Jurgen Klinsmann has plenty to ponder following USMNT's poor Gold Cup
The United States had a Gold Cup to forget, as it was dumped out by Jamaica in the semifinals. Jeff Carlisle, Doug McIntyre and Jason Davis take a look at where Jurgen Klinsmann and the U.S. go from here.
Should Klinsmann's future be in doubt?
Davis (@DavisJsn): Absolutely. Even without considering the cost to the federation and Klinsmann's mandate to push the United States national team forward tactically and stylistically, he has overseen the worst performance in the Gold Cup since 2000. Without an obvious replacement it's probably not the time to make a change, but if Klinsmann fails to win the Confederations Cup playoff versus Mexico in October, I think his future should be in doubt. Judging him within the context of the revolution he was meant to oversee, there's not much argument that he shouldn't at least be under significant scrutiny from his bosses as U.S. Soccer.
McIntyre (@DougMacESPN): Based on his overall record since being hired four years ago (41-14-18, with a 56 percent win rate), even including what was without doubt a dreadful Gold Cup for the U.S. team, the answer is no. It's easy to overreact in the wake of such disappointing performances (it wasn't so much the fourth-place finish as the dismal overall play of the U.S. against everyone except Cuba), but nobody was calling for Klinsmann's head last month after the U.S. beat the Netherlands and Germany on the road.
Carlisle (@JeffreyCarlisle): No, at least not in the short term. Without question, the U.S. underperformed in the Gold Cup and Klinsmann has invited more scrutiny on himself and the team as a result. But this was one tournament, and Klinsmann should be given the opportunity to pull this team out of the funk that it's clearly in. If this drags into World Cup qualifying, then his future should be reexamined.
What if the U.S. loses the Confederations Cup playoff against Mexico on Oct. 9?
Carlisle: No. One of the hallmarks of the U.S. program over the years has been its stability. It doesn't fire coaches after a couple of bad results. Bob Bradley was the one exception to this in the second cycle, but overall, patience is a good trait to have.
Look at what happened to Mexico in the last cycle, firing coaches after mere weeks or months. It should have cost them qualification and only a huge slice of luck saw them survive. Obviously this individual case is different, but the U.S. approach is beneficial. Both Bruce Arena and Bradley (first cycle) went through difficult spells and they were allowed to work their way through things. Klinsmann should be given the same chance.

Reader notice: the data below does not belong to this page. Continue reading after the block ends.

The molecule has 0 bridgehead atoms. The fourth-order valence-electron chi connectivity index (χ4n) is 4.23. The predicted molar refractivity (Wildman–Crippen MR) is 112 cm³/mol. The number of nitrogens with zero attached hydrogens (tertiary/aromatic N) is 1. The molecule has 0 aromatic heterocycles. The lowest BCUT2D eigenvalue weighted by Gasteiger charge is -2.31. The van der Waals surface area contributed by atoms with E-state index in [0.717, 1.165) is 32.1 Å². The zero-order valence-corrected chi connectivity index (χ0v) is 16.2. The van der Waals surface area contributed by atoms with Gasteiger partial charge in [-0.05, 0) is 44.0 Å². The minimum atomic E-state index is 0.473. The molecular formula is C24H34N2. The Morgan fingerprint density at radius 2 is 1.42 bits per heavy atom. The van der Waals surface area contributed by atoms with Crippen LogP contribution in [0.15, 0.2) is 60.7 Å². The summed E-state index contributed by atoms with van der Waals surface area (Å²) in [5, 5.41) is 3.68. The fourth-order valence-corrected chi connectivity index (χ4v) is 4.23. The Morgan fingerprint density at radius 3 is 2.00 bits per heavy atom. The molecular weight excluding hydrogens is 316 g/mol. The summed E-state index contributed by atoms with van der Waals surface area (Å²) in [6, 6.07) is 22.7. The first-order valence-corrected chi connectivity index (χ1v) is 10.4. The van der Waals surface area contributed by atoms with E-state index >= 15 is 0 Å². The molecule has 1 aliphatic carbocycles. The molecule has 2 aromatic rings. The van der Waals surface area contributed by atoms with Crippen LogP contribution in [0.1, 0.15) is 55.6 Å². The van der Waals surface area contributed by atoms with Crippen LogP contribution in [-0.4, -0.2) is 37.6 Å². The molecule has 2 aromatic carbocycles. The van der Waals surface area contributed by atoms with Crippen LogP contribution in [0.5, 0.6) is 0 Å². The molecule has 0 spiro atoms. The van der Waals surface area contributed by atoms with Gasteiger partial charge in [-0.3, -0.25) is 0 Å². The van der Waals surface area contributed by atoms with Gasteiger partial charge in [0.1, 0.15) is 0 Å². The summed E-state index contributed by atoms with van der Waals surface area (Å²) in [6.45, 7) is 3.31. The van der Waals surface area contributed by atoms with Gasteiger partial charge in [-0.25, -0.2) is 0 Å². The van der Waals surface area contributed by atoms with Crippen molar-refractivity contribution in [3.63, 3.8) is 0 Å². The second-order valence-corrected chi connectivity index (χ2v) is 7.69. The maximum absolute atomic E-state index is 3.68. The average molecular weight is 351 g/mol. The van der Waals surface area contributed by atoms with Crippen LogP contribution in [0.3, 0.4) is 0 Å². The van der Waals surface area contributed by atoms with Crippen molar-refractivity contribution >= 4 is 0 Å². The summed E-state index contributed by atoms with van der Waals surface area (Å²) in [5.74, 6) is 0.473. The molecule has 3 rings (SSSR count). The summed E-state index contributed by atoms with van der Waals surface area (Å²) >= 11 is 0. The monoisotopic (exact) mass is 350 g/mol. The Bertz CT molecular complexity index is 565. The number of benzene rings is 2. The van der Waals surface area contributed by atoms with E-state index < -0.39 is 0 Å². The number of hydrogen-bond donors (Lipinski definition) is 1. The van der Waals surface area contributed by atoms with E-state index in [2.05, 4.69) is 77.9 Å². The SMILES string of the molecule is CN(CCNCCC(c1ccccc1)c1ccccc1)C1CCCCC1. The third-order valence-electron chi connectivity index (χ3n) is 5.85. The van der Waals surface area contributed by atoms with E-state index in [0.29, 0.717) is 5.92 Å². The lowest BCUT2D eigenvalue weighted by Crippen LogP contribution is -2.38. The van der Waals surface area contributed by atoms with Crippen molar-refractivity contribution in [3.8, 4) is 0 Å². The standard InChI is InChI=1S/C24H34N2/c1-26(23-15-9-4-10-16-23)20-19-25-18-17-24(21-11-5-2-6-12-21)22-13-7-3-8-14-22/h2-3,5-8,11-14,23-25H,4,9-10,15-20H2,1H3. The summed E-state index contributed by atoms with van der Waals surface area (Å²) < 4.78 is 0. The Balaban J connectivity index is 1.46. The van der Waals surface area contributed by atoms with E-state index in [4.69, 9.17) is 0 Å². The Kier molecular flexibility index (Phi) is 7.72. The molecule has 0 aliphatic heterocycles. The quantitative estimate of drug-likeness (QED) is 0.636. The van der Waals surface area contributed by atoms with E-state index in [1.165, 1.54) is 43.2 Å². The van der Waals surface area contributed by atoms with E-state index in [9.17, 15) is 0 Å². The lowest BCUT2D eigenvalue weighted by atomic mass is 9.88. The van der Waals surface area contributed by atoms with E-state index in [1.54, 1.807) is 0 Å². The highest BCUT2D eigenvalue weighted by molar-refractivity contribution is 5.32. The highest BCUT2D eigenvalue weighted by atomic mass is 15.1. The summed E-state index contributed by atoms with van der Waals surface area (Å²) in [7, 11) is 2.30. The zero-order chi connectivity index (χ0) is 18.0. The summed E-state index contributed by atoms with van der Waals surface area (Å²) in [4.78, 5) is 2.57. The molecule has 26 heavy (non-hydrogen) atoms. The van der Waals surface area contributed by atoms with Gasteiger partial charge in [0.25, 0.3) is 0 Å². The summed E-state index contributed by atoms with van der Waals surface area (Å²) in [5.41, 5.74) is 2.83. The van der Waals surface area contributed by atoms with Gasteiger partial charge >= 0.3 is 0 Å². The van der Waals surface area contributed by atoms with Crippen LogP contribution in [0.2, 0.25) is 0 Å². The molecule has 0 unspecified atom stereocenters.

Davis: If the U.S. loses to Mexico with a Confederation Cup spot on the line only months after finishing fourth in the Gold Cup, Klinsmann will need to go. The confidence hit that the team has taken is already something that needs months to fix, and if Klinsmann proves unable to produce said fix in time for the playoff, there's no reason to think he's the man to take the team into World Cup qualifying next year.
McIntyre: I think it would be harsh to dismiss any coach for losing a one-off match to Mexico in front of a heavy El Tri crowd at the Rose Bowl. But really it's moot: U.S. Soccer president Sunil Gulati said it's not going to happen. I don't think Klinsmann is in any danger of losing his job unless the U.S. is on the brink of not qualifying for Russia 2018. Even then, depending on the specific circumstances of course, I'd bet on Gulati giving Klinsmann a chance to get out of it.
Who is this team? The one that beat world champions Germany in June or the one that lost to Jamaica in the Gold Cup?
Davis: Right now, it's much closer to the team that lost to Jamaica, but that is entirely Klinsmann's doing. Friendly wins over big European nations look good on paper, but they can't be said to be a legitimate measure of Klinsmann's ability to prepare his team when the games truly matter. With a trophy on the line, Klinsmann's teams looked unready, lethargic and unclear of the plan. Ad hoc works against Germany with nothing on the line -- it doesn't work in a do-or-die match against an organized and resolute Jamaica.